Parenting decisions: More freedom on campus

My wife and I knew that the days would come when we would have to start letting our son grow up. For nearly 12 years, we kept the closest watch on him. That includes on his school and church campus. Now that he has entered junior high school and will become a teen very soon, we have allowed him a little more freedom on a campus large enough to allow it but still keep him within reasonable proximity to us. We still watch over him closely, but on campus we feel comfortable watching him from a greater distance.

Familiar school campus

I teach at the same Christian school that our son attends, and we both started there eight years ago. Our son has his share of friends, and he has reached the point at which having Mom and Dad around him cramps his style. We say hello to each other in the hallways, but I let him walk to class with his friends without my interference. After school, as long as I know where to find him and can call him when necessary, he may go to another part of the campus with his friends.

Church campus

Our school campus is also our church campus. Our son now attends the youth services each Sunday morning and Wednesday evening. He goes in with his pre-and early teen friends, so we now keep our distance because it is no longer cool to have his parents walk him in. We no longer linger as we did when he was younger and going into children's church. As long as he understands that he goes to church to worship and not socialize, then we will grant that freedom.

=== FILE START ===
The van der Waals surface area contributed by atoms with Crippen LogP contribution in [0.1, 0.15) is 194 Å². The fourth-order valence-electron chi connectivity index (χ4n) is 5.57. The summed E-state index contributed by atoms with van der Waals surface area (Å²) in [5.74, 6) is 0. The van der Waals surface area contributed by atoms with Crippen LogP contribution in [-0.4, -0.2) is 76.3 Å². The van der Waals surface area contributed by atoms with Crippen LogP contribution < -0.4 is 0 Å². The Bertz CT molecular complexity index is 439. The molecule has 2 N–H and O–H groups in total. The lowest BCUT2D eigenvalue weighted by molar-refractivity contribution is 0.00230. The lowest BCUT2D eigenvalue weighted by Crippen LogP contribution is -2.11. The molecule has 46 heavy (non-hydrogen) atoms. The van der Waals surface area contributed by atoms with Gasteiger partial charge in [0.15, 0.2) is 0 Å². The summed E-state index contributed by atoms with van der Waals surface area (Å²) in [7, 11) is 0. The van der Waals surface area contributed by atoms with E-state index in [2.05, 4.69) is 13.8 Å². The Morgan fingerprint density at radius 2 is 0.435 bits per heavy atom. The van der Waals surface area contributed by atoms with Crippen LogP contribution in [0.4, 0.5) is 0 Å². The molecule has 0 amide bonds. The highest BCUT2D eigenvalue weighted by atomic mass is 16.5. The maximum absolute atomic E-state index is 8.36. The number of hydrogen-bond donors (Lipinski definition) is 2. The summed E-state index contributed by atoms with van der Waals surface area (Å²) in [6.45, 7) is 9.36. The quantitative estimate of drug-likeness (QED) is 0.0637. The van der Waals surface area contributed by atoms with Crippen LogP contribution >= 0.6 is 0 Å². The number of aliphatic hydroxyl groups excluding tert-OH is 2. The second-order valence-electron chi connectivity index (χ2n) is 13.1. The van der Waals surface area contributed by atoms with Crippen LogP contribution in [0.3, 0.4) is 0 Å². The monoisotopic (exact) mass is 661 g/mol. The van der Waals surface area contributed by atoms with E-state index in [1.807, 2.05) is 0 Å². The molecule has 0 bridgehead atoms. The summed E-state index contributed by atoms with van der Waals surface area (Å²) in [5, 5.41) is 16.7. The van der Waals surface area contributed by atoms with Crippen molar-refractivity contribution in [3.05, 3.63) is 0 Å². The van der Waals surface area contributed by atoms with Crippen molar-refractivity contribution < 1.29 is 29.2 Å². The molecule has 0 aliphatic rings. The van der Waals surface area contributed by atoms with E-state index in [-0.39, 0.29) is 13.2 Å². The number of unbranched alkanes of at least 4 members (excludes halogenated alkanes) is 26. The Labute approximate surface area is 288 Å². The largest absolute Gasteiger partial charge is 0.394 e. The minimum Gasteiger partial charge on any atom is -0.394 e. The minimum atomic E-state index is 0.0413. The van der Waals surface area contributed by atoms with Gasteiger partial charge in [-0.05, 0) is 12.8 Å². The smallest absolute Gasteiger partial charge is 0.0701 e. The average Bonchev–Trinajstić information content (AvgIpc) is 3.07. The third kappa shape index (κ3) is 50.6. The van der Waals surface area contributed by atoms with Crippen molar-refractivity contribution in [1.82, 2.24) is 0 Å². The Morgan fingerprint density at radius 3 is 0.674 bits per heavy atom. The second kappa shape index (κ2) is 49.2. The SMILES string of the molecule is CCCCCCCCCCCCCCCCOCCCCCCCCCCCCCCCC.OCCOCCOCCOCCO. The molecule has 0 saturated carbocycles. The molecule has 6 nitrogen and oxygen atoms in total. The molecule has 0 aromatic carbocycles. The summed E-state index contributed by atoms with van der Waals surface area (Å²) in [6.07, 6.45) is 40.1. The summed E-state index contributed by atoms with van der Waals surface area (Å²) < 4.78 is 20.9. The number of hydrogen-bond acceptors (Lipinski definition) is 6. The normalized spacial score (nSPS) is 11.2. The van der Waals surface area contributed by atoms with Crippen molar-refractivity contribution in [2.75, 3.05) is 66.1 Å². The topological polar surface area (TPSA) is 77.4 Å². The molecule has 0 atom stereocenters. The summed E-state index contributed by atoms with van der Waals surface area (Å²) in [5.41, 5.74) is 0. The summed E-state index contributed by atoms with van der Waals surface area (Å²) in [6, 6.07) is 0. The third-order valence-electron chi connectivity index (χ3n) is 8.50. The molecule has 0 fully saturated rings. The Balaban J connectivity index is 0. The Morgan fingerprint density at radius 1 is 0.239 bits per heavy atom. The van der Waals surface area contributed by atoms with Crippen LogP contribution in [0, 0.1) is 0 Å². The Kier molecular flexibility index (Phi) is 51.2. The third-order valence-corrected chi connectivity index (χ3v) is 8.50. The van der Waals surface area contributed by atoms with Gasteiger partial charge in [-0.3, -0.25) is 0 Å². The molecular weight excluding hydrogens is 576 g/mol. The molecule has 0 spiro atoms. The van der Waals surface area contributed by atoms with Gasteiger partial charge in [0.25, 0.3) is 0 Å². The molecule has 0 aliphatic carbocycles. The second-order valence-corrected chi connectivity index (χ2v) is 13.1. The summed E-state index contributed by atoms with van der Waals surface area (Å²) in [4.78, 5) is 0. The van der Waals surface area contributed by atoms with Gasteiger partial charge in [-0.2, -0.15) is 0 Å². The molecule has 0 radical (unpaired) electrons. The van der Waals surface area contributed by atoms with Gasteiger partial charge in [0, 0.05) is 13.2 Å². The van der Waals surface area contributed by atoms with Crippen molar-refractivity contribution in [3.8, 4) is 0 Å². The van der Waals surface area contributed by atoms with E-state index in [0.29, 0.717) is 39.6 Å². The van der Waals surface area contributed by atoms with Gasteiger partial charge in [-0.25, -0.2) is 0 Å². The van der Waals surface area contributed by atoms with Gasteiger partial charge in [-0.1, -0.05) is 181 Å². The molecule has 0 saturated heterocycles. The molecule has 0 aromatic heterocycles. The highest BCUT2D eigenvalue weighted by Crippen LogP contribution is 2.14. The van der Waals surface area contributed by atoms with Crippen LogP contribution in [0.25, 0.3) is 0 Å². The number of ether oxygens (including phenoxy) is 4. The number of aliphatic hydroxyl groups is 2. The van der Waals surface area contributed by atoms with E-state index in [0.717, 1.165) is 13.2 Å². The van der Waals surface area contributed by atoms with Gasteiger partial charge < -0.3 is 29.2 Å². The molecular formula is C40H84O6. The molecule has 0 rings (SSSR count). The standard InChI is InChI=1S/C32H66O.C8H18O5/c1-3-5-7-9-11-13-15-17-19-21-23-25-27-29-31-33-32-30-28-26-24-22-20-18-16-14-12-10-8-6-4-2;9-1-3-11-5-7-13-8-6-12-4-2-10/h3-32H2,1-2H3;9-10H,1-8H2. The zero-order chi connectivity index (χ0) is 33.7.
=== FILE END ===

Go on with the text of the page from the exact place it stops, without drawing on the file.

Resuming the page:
We know most people

We wanted to experiment in a place that we know very well. We have attended and worked at our church/school for eight years. We have little turnover in teachers or students, so I know most every adult who works on campus and most students who come to class each day. We will not grant this freedom to our son anywhere else for a few more years, but we know that our campus is safe. This familiarity gives us the peace of mind we need to allow him to experience a little more freedom from our clutches.

Potential loss of freedom

Of course, we will still watch our son from distance even on campus. He knows that any breech of our trust will cost him his freedom. He must go only where assigned or allowed, and we must know where he is at all times. He must notify us if plans change. As soon as he breaks those rules, we follow him around again regardless of any style cramping. Our son is learning that freedom comes with responsibility and trust.

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